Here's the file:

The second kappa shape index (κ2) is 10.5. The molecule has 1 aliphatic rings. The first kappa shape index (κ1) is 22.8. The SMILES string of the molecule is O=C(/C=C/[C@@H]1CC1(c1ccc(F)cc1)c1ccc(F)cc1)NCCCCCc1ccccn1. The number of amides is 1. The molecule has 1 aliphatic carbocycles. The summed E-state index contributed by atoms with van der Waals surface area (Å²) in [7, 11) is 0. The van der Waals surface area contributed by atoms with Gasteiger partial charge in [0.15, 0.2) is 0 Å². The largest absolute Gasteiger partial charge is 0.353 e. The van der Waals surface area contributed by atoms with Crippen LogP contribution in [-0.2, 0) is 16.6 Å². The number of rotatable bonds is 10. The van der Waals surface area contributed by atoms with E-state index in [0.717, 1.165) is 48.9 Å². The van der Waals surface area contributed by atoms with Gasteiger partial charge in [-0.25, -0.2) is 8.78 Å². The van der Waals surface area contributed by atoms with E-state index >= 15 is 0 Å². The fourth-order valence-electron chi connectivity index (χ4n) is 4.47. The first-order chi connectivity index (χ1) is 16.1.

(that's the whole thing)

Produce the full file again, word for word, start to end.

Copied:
The second kappa shape index (κ2) is 10.5. The molecule has 1 aliphatic rings. The first kappa shape index (κ1) is 22.8. The SMILES string of the molecule is O=C(/C=C/[C@@H]1CC1(c1ccc(F)cc1)c1ccc(F)cc1)NCCCCCc1ccccn1. The number of amides is 1. The molecule has 1 aliphatic carbocycles. The summed E-state index contributed by atoms with van der Waals surface area (Å²) in [7, 11) is 0. The van der Waals surface area contributed by atoms with Gasteiger partial charge in [0.15, 0.2) is 0 Å². The largest absolute Gasteiger partial charge is 0.353 e. The van der Waals surface area contributed by atoms with Crippen LogP contribution in [-0.2, 0) is 16.6 Å². The number of rotatable bonds is 10. The van der Waals surface area contributed by atoms with E-state index in [0.717, 1.165) is 48.9 Å². The van der Waals surface area contributed by atoms with Gasteiger partial charge in [-0.25, -0.2) is 8.78 Å². The van der Waals surface area contributed by atoms with E-state index >= 15 is 0 Å². The fourth-order valence-electron chi connectivity index (χ4n) is 4.47. The first-order chi connectivity index (χ1) is 16.1.